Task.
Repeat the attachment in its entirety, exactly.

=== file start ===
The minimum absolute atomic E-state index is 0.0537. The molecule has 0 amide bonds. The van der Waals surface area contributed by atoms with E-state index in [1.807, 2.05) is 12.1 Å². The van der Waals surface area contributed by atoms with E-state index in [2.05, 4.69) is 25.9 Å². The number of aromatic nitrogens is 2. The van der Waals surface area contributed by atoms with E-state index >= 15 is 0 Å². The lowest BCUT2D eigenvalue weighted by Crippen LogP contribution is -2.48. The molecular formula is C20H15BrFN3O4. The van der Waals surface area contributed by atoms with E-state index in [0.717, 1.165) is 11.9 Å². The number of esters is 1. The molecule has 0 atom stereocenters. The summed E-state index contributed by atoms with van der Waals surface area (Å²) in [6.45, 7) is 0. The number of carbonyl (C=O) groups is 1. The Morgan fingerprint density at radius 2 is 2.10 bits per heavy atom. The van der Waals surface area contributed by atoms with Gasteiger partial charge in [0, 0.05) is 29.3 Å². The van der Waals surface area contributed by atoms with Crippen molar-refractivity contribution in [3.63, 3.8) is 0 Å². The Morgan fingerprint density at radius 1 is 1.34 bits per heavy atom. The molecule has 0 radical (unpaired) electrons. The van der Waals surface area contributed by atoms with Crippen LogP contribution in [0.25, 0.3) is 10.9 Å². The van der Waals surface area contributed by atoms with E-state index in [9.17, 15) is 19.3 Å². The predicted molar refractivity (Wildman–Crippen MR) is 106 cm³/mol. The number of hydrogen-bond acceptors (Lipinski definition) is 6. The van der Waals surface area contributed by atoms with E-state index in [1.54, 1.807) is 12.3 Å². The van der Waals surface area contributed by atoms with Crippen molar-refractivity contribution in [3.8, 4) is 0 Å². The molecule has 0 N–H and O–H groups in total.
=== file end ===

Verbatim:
The minimum absolute atomic E-state index is 0.0537. The molecule has 0 amide bonds. The van der Waals surface area contributed by atoms with E-state index in [1.807, 2.05) is 12.1 Å². The van der Waals surface area contributed by atoms with E-state index in [2.05, 4.69) is 25.9 Å². The number of aromatic nitrogens is 2. The van der Waals surface area contributed by atoms with E-state index >= 15 is 0 Å². The lowest BCUT2D eigenvalue weighted by Crippen LogP contribution is -2.48. The molecular formula is C20H15BrFN3O4. The van der Waals surface area contributed by atoms with E-state index in [0.717, 1.165) is 11.9 Å². The number of esters is 1. The molecule has 0 atom stereocenters. The summed E-state index contributed by atoms with van der Waals surface area (Å²) in [6.45, 7) is 0. The number of carbonyl (C=O) groups is 1. The Morgan fingerprint density at radius 2 is 2.10 bits per heavy atom. The van der Waals surface area contributed by atoms with Gasteiger partial charge in [0, 0.05) is 29.3 Å². The van der Waals surface area contributed by atoms with Crippen molar-refractivity contribution in [3.63, 3.8) is 0 Å². The Morgan fingerprint density at radius 1 is 1.34 bits per heavy atom. The molecule has 0 radical (unpaired) electrons. The van der Waals surface area contributed by atoms with Crippen LogP contribution in [0.25, 0.3) is 10.9 Å². The van der Waals surface area contributed by atoms with E-state index in [9.17, 15) is 19.3 Å². The predicted molar refractivity (Wildman–Crippen MR) is 106 cm³/mol. The number of hydrogen-bond acceptors (Lipinski definition) is 6. The van der Waals surface area contributed by atoms with E-state index in [1.54, 1.807) is 12.3 Å². The van der Waals surface area contributed by atoms with Crippen molar-refractivity contribution in [3.8, 4) is 0 Å². The molecule has 0 N–H and O–H groups in total.